As for retail, portfolio depreciation dynamics is not so dramatic there. This is due to the fact that the market became saturated with unsecured retail loans. But if fundamental macroeconomic indicators of households worsen (e.g. real disposable income reduces and unemployment continues its steady, though slow, growth) this can set off a new wave of individual loan defaults.
– What is your estimate of 2016 profit for the banking sector?
– According to ACRA estimates if there are no more macroeconomic shocks and the interest rate remains on the same level, the sector financial result will most probably exceed its 2015 level. We are talking about RUB 300-400 bln profit.
– How many banks may need additional loan loss provisions in 2016?
– We expect that at the end of 2016 the risk value will be within 3.5–4%. That means that pure cost of additional provisions will total RUB 2.1–2.4 trillion.
–What is the use of the Russian Central Bank’s right for reasoned decision?
– This question is close to my sphere, as I am a rating analyst. The point is that rating analysis is based mainly on the information which the agency obtains from the customer or other public sources. Quite often the agency does not agree with the estimates of certain assets or liabilities of a bank and can prove this to investors (rating users). Partly this is why ratings are worthwhile. Most of the market participants can handle publicly available reporting and calculate a couple of ratios by themselves. But penetrating into the essence of transactions and assessing their impact on the bank financial standing is a challenging task that only professional credit analysts can cope with. Such specialists constitute the core of ACRA analytical team.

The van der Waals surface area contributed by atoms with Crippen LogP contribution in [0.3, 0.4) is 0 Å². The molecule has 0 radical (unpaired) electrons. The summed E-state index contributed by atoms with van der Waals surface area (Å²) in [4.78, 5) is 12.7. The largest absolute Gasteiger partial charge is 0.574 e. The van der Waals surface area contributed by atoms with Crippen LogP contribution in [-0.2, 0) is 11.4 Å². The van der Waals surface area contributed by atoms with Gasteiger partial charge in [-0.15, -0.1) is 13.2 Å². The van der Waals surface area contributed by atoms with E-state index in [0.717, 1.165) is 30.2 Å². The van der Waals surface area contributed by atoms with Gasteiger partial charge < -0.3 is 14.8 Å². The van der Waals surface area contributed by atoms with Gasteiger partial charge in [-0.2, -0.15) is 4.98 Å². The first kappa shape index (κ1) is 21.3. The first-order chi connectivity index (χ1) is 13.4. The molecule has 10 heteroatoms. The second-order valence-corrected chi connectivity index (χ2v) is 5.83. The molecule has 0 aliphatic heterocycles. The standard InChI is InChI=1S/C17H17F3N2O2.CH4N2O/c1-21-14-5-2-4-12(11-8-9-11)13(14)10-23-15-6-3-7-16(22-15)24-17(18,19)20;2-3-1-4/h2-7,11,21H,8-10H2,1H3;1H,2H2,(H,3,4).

Moreover, this expert opinion can be obtained only on the basis of a team decision. In credit agencies such team decision-making body is a rating committee.
Therefore, it seems sensible to vest the Bank of Russia with the right for reasoned decision, which will be made by an authorized collegial body.
– Will the banking sector consolidation continue in the coming years? Will the Central Bank keep acting as its main accelerator by revoking licenses?
– Consolidation should continue only for economic reasons. I believe, the Central Bank’s objectives are the banking sector recovery and banking malpractice prevention. It is the bank owners who are expected to accelerate consolidation.
– What do you think on the widely discussed bank resolution tool that is bail-in? Will it be effective? Should it include individuals?